"We want to get experienced outdoors people back outside with their children and grandchildren," said Wyatt. He said the Lake City Range has a reputation as being very strict about safety, which he considers a great compliment.
The Lake City range has two trap fields for shotgunners, plus rifle and pistol ranges with covered shooting positions. Upcoming classes include beginning wood carving, introduction to fly-tying, basic hide tanning, antler measuring and end-of-season firearms care.
Winter hours at the Lake City range are noon to 4:30 p.m. Wednesday through Sunday. It doesn't have toilet facilities or an indoor area where shooters can warm up, so dress accordingly. Further information is available by calling 816/229-4448 or visiting www.mdc.mo.gov/areas/ranges/lakecity/.
The Andy Dalton Shooting Range and Training Center opened in 1995 at Bois D'Arc CA, northwest of Springfield in Greene County. With both trap and skeet ranges in addition to the standard covered rifle and pistol range, this is one of the state's best-equipped and most modern public ranges. It hosts the regional YHEC event in March, and a YHEC camp in July. Summer programs also include an outdoor skills day camp.
Upcoming programs at the Dalton range include antler scoring, shotgun and rifle reloading, wildlife identification and woodworking for wildlife. There will be hands-on instruction in canoeing and fishing at the area's lakes. Winter hours are noon to 4:30 p.m. Friday through Sunday and 9 a.m. to 4 p.m. Thursday and Monday. For more information, call 417/742-4361, or look them up at www.mdc.mo.gov/areas/ranges/a_dalton.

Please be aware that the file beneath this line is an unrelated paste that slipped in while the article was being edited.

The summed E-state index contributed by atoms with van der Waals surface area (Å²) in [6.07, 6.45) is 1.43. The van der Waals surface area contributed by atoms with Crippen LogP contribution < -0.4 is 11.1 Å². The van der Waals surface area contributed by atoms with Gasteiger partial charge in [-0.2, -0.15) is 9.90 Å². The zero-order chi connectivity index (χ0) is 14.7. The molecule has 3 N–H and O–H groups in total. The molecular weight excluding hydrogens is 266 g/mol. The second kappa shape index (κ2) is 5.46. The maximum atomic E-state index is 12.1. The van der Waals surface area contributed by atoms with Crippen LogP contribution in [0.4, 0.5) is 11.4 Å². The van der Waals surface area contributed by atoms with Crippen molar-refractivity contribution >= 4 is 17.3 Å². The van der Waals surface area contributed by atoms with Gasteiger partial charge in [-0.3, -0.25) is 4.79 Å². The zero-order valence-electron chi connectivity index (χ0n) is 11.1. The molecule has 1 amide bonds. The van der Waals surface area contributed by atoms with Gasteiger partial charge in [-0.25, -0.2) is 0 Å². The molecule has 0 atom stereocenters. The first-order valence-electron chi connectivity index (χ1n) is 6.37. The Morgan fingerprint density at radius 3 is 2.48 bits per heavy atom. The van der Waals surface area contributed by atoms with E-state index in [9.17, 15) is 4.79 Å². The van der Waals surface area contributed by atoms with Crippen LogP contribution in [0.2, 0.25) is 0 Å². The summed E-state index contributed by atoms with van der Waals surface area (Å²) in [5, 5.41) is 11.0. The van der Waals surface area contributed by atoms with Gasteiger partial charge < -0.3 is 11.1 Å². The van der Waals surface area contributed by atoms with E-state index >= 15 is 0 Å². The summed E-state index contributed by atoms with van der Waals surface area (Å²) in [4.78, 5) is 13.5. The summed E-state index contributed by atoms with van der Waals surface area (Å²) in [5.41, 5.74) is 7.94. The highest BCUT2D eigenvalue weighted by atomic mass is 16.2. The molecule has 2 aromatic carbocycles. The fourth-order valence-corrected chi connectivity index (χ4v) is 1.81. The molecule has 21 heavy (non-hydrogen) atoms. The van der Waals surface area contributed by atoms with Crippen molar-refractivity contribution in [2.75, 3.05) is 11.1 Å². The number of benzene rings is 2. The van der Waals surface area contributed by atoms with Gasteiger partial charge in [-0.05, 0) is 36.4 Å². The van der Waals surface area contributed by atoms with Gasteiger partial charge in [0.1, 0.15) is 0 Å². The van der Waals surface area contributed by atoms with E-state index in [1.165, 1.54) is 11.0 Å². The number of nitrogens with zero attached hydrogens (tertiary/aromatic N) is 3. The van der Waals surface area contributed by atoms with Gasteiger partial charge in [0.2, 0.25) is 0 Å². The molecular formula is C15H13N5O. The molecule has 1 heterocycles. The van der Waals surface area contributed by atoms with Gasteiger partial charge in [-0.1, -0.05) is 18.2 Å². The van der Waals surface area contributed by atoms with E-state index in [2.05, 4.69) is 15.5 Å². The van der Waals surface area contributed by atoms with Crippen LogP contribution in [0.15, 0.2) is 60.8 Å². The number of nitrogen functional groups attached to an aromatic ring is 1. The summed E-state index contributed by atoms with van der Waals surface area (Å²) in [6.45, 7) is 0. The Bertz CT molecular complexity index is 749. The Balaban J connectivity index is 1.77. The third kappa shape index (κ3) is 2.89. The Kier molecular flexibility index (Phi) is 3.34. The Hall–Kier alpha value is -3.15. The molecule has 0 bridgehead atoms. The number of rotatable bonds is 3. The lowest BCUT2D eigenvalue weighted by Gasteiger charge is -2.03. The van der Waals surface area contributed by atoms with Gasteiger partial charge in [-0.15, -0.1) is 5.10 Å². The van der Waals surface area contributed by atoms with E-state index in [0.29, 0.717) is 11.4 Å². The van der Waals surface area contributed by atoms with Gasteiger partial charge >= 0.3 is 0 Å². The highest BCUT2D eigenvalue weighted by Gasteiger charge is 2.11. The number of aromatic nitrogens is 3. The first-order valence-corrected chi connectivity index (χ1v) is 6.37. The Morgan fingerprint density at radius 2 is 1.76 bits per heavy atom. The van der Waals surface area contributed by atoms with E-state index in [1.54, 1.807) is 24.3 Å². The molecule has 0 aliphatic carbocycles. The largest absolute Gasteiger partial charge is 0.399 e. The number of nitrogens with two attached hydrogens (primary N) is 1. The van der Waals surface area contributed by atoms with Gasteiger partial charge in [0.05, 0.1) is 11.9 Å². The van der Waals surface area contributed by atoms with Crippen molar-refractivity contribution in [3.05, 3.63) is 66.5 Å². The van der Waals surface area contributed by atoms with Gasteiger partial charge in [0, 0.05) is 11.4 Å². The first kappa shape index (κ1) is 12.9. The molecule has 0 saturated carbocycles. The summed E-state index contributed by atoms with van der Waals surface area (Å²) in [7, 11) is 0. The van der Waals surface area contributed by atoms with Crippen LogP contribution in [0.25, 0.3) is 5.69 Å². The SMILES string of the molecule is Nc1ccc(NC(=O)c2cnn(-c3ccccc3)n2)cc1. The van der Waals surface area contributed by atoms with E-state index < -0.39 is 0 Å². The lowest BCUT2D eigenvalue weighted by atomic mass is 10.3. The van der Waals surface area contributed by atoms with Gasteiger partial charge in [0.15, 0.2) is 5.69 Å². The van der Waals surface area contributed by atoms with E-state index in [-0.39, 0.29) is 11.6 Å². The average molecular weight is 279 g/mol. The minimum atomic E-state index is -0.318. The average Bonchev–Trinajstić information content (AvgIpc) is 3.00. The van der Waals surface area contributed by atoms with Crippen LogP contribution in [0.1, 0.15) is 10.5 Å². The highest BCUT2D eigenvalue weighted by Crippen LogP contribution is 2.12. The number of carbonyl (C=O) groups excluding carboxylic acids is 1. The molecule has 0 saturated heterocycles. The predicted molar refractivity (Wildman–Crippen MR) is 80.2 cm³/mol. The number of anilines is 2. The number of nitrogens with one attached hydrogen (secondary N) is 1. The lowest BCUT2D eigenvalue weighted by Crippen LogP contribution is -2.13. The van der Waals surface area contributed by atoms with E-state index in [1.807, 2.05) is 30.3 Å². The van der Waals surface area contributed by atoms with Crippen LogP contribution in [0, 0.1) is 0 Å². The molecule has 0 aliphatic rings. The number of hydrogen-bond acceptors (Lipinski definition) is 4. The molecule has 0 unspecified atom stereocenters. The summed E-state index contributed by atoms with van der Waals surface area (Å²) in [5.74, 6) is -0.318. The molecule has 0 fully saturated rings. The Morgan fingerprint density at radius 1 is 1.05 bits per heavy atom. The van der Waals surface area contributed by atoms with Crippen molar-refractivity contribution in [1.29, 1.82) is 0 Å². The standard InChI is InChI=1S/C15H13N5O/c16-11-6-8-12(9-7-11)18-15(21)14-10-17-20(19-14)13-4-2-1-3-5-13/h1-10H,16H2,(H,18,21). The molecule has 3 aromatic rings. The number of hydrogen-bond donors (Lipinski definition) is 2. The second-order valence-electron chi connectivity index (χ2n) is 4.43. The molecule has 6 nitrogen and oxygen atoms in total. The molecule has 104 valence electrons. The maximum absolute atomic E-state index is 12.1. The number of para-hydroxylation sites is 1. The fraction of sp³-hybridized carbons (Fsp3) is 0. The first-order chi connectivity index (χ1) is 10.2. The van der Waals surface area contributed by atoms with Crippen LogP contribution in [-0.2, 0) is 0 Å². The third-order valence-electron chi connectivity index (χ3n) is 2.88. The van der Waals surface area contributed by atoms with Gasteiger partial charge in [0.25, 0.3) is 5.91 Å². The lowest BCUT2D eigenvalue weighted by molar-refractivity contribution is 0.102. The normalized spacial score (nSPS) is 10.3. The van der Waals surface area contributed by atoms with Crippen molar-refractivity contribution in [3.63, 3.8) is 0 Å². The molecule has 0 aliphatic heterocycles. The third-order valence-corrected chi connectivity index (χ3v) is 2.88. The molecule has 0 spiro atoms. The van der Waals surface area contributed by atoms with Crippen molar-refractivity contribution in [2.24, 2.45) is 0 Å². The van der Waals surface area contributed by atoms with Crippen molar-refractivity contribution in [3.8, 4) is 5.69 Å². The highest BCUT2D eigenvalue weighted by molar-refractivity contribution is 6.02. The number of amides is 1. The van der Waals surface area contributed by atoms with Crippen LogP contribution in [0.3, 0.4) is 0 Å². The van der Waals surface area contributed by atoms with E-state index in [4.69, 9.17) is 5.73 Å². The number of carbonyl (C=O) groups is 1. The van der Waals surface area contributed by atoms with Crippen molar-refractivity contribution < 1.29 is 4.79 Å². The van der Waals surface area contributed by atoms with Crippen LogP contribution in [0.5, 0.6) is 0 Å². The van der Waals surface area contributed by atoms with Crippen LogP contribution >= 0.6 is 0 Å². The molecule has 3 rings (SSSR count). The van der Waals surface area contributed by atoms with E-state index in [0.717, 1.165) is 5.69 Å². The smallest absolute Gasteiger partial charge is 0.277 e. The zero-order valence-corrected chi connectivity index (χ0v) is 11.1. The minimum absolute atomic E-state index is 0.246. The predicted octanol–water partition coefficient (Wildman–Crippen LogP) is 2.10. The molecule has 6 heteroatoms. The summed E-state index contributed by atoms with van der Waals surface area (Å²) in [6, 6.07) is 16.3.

If all you want is to smell gunpowder, you can plink at cans and clay targets at one of the dozens of less elaborate, unstaffed shooting ranges on CAs statewide. Many of these consist of cleared spaces with earthen berms at one end, providing a safe backstop for rifle and pistol shooters. Shotgunners with their own portable target throwers can use the same spots to sharpen wing-shooting skills. These modest ranges provide legal places for target shooting, which is prohibited elsewhere on conservation areas.
Some unstaffed public ranges are more elaborate, with box berms to separate different shooting ranges, restrooms, covered shooting positions and other improvements. These include:
--Sugar Creek CA in Adair County, 660/785-2420;
--Rocky Fork Lakes CA in Boone County, 573/445-3882;
--Pigeon Hill CA in Buchanan County, 816/271-3100;
--Apple Creek CA in Cape Girardeau county, 573/547-4537;
--Scrivner Road CA in Cole County573/884-6861;
--Gallatin CA in Daviess County, 660/646-3335;
--Leadmine CA in Dallas County, 417/532-7612;
--Little Indian Creek CA in Washington County, 573/468-3335;
--Golden Valley CA in Henry County, 660/885-6981;
--Riverbreaks CA in Holt County, 816/271-3100;
--White Ranch CA in Howell County, 417/256-7161;
--Steele Training Complex in Pemiscot County, 573/333-4101;
--Mark Twain Lake in Ralls County, 573/735-4097;
--Mineral Area College in St. Francis County, 573/468-3335;
--Reifsnider State Forest in Warren County, 314/456-3368.
A complete list of public shooting ranges is available online at www.mdc.mo.gov/areas/ranges/.